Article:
Living in a small town means:
- If you forget to tip your waitress, you drive back to the restaurant and do so.
- If you take a sick day, you’d better be sick, and you’d better stay home. If you don’t, everyone will know.
- You don’t have to lock your car. If someone steals it, everyone else will know who did it.
- Police officers have a difficult time making friends, because if they showed favoritism to everyone they knew — no one would get speeding tickets.
- Everybody knows your business. Everybody.
- The only comfortable way to buy condoms, feminine products, or adult diapers is through the self checkout. Before that technology, it was either awkward or you drove to the next town.
- You buy groceries locally, even though it costs a bit more. Because you know the owners, and they are good and honest people.
- Everyone knows who gives the good candy at Halloween.
- If you run out of a prescription, the local pharmacist will give you a few pills while they wait for the doctor to call in the refill. Even if the prescription is outdated. UPDATE: I don’t mean any controlled substances here, strictly things like blood pressure meds.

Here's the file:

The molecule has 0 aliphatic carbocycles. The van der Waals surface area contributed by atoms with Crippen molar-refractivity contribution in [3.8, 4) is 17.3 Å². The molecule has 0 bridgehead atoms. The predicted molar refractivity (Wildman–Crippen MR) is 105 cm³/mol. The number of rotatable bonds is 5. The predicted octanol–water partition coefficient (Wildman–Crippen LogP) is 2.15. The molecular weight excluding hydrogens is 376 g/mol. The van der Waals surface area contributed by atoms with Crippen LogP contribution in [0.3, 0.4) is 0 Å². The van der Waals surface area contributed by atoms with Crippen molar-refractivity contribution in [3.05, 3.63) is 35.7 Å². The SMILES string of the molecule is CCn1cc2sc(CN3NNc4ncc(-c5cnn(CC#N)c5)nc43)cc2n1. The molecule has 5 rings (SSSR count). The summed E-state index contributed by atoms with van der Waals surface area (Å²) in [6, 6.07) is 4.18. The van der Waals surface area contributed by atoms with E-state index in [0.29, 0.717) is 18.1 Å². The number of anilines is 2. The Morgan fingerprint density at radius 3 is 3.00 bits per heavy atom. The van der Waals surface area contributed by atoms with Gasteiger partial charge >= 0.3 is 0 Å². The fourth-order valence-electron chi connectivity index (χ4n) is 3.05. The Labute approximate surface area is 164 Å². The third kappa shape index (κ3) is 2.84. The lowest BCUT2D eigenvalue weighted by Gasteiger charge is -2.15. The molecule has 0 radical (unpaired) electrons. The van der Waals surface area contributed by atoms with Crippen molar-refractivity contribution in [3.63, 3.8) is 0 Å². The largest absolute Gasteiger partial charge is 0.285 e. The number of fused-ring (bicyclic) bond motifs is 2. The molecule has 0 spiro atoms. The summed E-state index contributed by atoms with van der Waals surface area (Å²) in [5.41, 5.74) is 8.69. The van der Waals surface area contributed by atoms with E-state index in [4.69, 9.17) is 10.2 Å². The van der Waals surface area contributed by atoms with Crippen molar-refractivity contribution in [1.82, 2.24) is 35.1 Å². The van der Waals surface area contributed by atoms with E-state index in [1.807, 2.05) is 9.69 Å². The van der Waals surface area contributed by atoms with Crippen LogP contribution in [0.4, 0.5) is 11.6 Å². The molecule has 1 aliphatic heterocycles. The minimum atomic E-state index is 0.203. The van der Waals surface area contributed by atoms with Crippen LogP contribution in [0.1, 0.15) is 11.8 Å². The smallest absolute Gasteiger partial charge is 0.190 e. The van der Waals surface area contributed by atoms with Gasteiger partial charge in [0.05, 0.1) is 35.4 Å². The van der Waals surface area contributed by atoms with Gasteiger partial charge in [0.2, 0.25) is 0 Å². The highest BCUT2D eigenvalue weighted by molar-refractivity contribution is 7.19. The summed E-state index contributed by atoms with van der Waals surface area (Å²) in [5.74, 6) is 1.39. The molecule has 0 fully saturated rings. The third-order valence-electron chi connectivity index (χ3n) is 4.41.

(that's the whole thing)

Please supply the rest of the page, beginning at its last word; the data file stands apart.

- Fundraisers work. And you buy more candy, knick-knacks, and pizza kits than you’d ever need. Because it is benefiting the local school kids.
- Phrases like, “I’ll have the regular” really works at restaurants.
- School pride is a town-wide phenomenon.
- The librarian knows what sorts of books you enjoy, and will offer some useful advice on new reads.
- If your dog, cat, or child run away from home, someone will bring them back to you.
- If you get fired for doing something stupid — it’s hard to get another job, because everyone knows the stupid thing you did.
- Checking candy at Halloween is a lot less stressful. Sure, you still throw away the cupcakes from old weird Harriot, but not because they’re poisoned, rather because she’s really weird and put unwrapped cupcakes in your kid’s bags.
- People attend high school sporting events. Lots of people.
- If someone breaks down on the side of the road, you stop to help them. Even if it means you get dirty, are late to work/church/school, or aren’t dressed for the task.
That’s just off the top of my head. Feel free to add more.